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Photoplethysmography for the Assessment of Haemorheology

Njoum, H. & Kyriacou, P. A. (2017). Photoplethysmography for the Assessment of Haemorheology. Scientific Reports, 7(1), pp. 1-11. doi: 10.1038/s41598-017-01636-0


Haemorheology has been long identified as an early biomarker of a wide range of diseases, especially cardiovascular diseases. This study investigates for the first time the suitability of Photoplethysmography (PPG) as a non-invasive diagnostic method for haemorheological changes. The sensitivity of both PPG components (AC and DC) to changes in haemorheology were rigorously investigated in an in vitro experimental setup that mimics the human circulation. A custom-made reflectance PPG sensor, a pressure transducer and an ultrasonic Doppler flowmeter were used to map changes in flow dynamics and optical responses in an arterial model. The study investigated the effect of shear rates by varying fluid pumping frequencies using 4 set-points and the effect of clot formation using a chemical trigger. Both PPGAC amplitudes and PPGDC levels showed significant (p < 0.001) changes during the increase in shear rates and an immediate change after thromboplastin activation. The findings highlight that PPG has the potential to be used as a simple non-invasive method for the detection of blood characteristics, including disaggregation, radial migration and cross-linking fibrin formations. Such capability will enable the assessment of the effects of clotting-activators and anticoagulants (including non-pharmacological methods) and might aid in the early non-invasive assessment of cardiovascular pathologies.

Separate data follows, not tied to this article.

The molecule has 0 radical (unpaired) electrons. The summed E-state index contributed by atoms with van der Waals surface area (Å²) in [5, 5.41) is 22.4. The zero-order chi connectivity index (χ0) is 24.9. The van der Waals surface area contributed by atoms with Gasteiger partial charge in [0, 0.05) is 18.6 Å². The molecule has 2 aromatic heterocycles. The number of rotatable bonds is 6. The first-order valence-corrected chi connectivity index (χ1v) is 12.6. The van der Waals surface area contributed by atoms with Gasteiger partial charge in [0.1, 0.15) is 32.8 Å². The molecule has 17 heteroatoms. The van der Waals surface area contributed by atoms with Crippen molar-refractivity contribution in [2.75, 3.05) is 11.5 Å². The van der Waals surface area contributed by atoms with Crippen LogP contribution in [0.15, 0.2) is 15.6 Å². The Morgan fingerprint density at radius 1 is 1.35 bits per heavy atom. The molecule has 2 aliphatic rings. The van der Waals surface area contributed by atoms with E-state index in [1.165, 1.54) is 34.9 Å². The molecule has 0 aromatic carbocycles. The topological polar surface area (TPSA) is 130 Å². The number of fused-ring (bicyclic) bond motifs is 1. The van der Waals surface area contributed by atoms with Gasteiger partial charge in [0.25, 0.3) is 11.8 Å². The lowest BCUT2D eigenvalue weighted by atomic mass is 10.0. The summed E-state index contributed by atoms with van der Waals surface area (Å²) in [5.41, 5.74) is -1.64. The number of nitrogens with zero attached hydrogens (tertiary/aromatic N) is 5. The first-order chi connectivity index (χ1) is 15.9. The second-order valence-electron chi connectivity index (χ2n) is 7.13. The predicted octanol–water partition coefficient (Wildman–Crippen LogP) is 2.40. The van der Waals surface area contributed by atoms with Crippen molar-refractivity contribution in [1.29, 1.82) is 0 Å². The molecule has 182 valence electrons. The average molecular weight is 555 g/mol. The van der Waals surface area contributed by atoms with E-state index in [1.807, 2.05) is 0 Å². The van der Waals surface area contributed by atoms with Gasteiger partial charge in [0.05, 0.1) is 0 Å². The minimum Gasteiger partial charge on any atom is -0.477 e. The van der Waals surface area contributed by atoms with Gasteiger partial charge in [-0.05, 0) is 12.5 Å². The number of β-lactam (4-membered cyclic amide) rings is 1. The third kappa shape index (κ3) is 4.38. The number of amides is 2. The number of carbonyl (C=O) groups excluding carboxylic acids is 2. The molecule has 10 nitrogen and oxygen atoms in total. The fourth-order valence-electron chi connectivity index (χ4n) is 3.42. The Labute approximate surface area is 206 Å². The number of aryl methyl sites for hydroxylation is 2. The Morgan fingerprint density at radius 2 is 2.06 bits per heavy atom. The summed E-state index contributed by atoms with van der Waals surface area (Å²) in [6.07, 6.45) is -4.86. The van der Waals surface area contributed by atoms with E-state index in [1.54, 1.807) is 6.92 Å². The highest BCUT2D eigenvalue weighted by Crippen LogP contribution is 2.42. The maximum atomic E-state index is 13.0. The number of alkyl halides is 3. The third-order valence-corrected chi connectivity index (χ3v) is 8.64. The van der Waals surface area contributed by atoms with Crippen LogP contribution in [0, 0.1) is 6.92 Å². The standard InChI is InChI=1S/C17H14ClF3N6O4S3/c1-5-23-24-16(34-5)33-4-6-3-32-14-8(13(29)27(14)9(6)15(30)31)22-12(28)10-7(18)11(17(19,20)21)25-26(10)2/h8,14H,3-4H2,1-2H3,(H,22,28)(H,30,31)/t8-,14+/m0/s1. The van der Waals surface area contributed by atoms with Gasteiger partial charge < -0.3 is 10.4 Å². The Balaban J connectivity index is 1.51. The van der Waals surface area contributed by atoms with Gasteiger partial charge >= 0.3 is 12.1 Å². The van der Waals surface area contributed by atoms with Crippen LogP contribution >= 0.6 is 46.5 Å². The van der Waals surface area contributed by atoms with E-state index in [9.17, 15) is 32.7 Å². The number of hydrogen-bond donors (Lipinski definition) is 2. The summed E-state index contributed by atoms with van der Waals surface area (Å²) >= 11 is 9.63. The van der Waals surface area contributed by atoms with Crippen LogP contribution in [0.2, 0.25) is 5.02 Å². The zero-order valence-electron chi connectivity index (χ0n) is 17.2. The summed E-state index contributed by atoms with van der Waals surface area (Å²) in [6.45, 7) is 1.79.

Publication Type: Article
Additional Information: This article is licensed under a Creative Commons Attribution 4.0 International License, which permits use, sharing, adaptation, distribution and reproduction in any medium or format, as long as you give appropriate credit to the original author(s) and the source, provide a link to the Creative Commons license, and indicate if changes were made. The images or other third party material in this article are included in the article’s Creative Commons license, unless indicated otherwise in a credit line to the material. If material is not included in the article’s Creative Commons license and your intended use is not permitted by statutory regulation or exceeds the permitted use, you will need to obtain permission directly from the copyright holder. To view a copy of this license, visit
Subjects: R Medicine > RC Internal medicine
T Technology > TA Engineering (General). Civil engineering (General)
Departments: School of Science & Technology > Engineering
SWORD Depositor:
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